Neta Snook: Determined to Fly

Iowa’s Pioneers of the Air

Early airplanes were crude and often unreliable. Flying was dangerous, but many saw the air as a new American frontier. These pioneers of the air were willing to take the chance. Out of their adventures and inventions the science of aviation was born.

The earliest flyers needed good mechanical as well as piloting skills, because if anything went wrong with the airplane the pilot was the one who had to fix it.

It wasn't easy for Neta Snook to become a pioneer of the air, but this Iowan didn't let anything stand in her way. With a positive attitude and an adventuresome spirit, Neta reached her goals to explore an American frontier.

From the time she had watched the balloonists at the county fair, Neta Snook had wanted to fly. In 1915 at Iowa State College (now Iowa State University) Neta studied mechanical drawing, combustion engines and the repair, maintenance and overhaul of farm tractors. When she learned about the Curtiss flying school at Newport News, Virginia, she applied for admission but was not accepted.

When she read of the Davenport Flying School at Davenport, Iowa, she went there as soon as her college year ended in June 1917. Neta paid $400 and joined the other students, all men. She helped build the aeroplane that was to be the trainer. By doing this, the students learned how the plane operated and how to repair it. Tragedy ended the school at Davenport. The training plane was destroyed in a crash and the instructor badly injured. The school closed.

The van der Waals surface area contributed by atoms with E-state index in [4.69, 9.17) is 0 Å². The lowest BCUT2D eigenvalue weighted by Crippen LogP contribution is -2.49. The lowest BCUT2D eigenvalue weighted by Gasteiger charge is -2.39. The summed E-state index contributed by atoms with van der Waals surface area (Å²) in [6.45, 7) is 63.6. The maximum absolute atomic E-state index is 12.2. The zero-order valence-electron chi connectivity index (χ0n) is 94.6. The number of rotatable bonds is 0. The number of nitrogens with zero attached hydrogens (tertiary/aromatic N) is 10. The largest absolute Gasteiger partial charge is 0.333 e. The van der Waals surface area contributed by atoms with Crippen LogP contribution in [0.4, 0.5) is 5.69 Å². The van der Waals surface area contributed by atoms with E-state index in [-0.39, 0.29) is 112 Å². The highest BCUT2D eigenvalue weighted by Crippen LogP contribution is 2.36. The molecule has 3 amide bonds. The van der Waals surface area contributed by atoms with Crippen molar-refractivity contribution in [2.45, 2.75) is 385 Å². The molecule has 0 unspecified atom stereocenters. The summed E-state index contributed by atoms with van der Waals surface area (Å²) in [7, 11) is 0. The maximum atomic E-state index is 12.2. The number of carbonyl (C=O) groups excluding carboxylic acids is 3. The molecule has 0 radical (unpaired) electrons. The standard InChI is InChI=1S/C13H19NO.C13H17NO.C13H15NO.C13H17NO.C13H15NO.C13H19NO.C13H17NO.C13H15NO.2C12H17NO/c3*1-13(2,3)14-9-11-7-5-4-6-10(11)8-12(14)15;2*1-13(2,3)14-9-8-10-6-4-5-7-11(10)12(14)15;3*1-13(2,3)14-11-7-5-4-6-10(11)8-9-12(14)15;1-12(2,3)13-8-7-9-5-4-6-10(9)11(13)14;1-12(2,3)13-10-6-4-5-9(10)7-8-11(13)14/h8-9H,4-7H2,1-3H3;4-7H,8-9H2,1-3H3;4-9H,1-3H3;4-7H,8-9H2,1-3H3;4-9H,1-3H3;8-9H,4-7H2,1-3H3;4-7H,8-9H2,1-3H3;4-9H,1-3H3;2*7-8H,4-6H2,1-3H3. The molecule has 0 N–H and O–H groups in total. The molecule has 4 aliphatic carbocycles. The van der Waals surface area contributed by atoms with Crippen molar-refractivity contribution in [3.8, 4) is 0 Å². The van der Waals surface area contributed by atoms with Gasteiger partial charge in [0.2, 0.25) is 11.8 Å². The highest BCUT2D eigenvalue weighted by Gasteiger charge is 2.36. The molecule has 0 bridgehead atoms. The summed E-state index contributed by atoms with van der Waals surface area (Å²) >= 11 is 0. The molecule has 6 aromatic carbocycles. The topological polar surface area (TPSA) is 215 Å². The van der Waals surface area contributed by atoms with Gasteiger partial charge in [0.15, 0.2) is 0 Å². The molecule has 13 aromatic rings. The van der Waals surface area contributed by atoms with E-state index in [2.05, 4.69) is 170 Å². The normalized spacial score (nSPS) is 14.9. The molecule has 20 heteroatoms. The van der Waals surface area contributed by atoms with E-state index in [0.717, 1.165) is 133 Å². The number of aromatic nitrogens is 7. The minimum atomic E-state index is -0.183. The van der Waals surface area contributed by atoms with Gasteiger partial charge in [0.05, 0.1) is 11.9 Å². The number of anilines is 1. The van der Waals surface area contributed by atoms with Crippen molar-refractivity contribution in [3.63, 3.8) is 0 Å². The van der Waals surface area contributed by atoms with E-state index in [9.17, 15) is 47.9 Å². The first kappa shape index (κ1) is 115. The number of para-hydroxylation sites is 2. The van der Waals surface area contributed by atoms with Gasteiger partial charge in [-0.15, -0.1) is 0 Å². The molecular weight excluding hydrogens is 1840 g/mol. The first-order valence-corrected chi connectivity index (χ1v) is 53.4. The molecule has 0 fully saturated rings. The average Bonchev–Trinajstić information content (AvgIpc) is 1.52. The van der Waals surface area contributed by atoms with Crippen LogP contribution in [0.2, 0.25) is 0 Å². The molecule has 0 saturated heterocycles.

Neta applied to the Curtiss school in Virginia again. This time she was accepted. But World War I cut short her final training. The government prohibited civilian flying and the Curtiss school was closed.

During the war Neta worked in Canada for the British Air Ministry, supervising production of airplane parts and engines. After the war Neta bought a wrecked Canadian training plane called a "Canuck." She had it shipped to Ames and rebuilt it in her parents' backyard.

Neta made her first solo flight in her Canuck, and in that summer of 1920 she traveled about the Midwest as a barnstormer. When winter came Neta took her plane apart and shipped it in a railroad boxcar to Los Angeles, where the climate was better for year-round flying.

In Los Angeles Neta worked test-flying airplanes, carrying passengers and performing aerial advertising. She also taught flying. Among her students was a woman named Amelia Earhart. The woman who was to become one of the most well-known fliers of her time became Neta Snook's student and good friend.

Neta did her work well and her abilities as a flyer and mechanic were recognized by others in aviation. When Donald Douglas designed and built a new cargo plane with folding wings, he asked Neta to set up and supervise the wing department.

In 1921 Neta married and eventually quit flying. There were not many women working in aviation at the time Neta Snook learned to fly, but in the five years that she flew her skill and ability earned the respect of other aviators. She helped prepare the way for other women who would choose to fly.


  • Margaret Atherton Bonney Ed., “Iowa’s Pioneers of the Air,” The Goldfinch 2, no. 1 (September 1980): 6-10.